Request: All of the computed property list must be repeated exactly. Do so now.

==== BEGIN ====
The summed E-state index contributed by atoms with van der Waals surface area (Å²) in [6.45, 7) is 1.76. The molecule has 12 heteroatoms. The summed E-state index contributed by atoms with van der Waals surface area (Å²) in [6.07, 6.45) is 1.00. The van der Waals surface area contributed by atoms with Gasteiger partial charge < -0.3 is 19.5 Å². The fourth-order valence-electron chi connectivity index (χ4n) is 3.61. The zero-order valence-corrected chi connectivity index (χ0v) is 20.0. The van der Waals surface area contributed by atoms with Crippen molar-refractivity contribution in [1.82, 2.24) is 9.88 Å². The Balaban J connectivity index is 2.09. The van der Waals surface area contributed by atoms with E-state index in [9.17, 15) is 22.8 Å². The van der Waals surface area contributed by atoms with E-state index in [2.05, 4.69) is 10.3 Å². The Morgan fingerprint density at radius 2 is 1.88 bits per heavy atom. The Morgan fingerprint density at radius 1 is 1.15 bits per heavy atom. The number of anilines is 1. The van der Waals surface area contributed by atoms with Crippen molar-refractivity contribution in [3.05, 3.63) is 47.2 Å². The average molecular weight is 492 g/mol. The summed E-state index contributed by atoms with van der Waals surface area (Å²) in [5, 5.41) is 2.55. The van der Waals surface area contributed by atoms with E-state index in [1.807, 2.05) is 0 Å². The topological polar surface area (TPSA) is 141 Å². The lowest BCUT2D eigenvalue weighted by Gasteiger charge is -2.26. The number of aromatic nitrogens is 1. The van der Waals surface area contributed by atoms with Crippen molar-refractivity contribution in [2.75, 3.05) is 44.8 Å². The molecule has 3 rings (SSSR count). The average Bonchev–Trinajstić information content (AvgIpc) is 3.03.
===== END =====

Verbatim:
The summed E-state index contributed by atoms with van der Waals surface area (Å²) in [6.45, 7) is 1.76. The molecule has 12 heteroatoms. The summed E-state index contributed by atoms with van der Waals surface area (Å²) in [6.07, 6.45) is 1.00. The van der Waals surface area contributed by atoms with Gasteiger partial charge < -0.3 is 19.5 Å². The fourth-order valence-electron chi connectivity index (χ4n) is 3.61. The zero-order valence-corrected chi connectivity index (χ0v) is 20.0. The van der Waals surface area contributed by atoms with Crippen molar-refractivity contribution in [1.82, 2.24) is 9.88 Å². The Balaban J connectivity index is 2.09. The van der Waals surface area contributed by atoms with E-state index in [9.17, 15) is 22.8 Å². The van der Waals surface area contributed by atoms with E-state index in [2.05, 4.69) is 10.3 Å². The Morgan fingerprint density at radius 2 is 1.88 bits per heavy atom. The Morgan fingerprint density at radius 1 is 1.15 bits per heavy atom. The number of anilines is 1. The van der Waals surface area contributed by atoms with Crippen molar-refractivity contribution in [3.05, 3.63) is 47.2 Å². The average molecular weight is 492 g/mol. The summed E-state index contributed by atoms with van der Waals surface area (Å²) in [5, 5.41) is 2.55. The van der Waals surface area contributed by atoms with E-state index in [1.807, 2.05) is 0 Å². The topological polar surface area (TPSA) is 141 Å². The lowest BCUT2D eigenvalue weighted by Gasteiger charge is -2.26. The number of aromatic nitrogens is 1. The van der Waals surface area contributed by atoms with Crippen molar-refractivity contribution in [2.75, 3.05) is 44.8 Å². The molecule has 3 rings (SSSR count). The average Bonchev–Trinajstić information content (AvgIpc) is 3.03.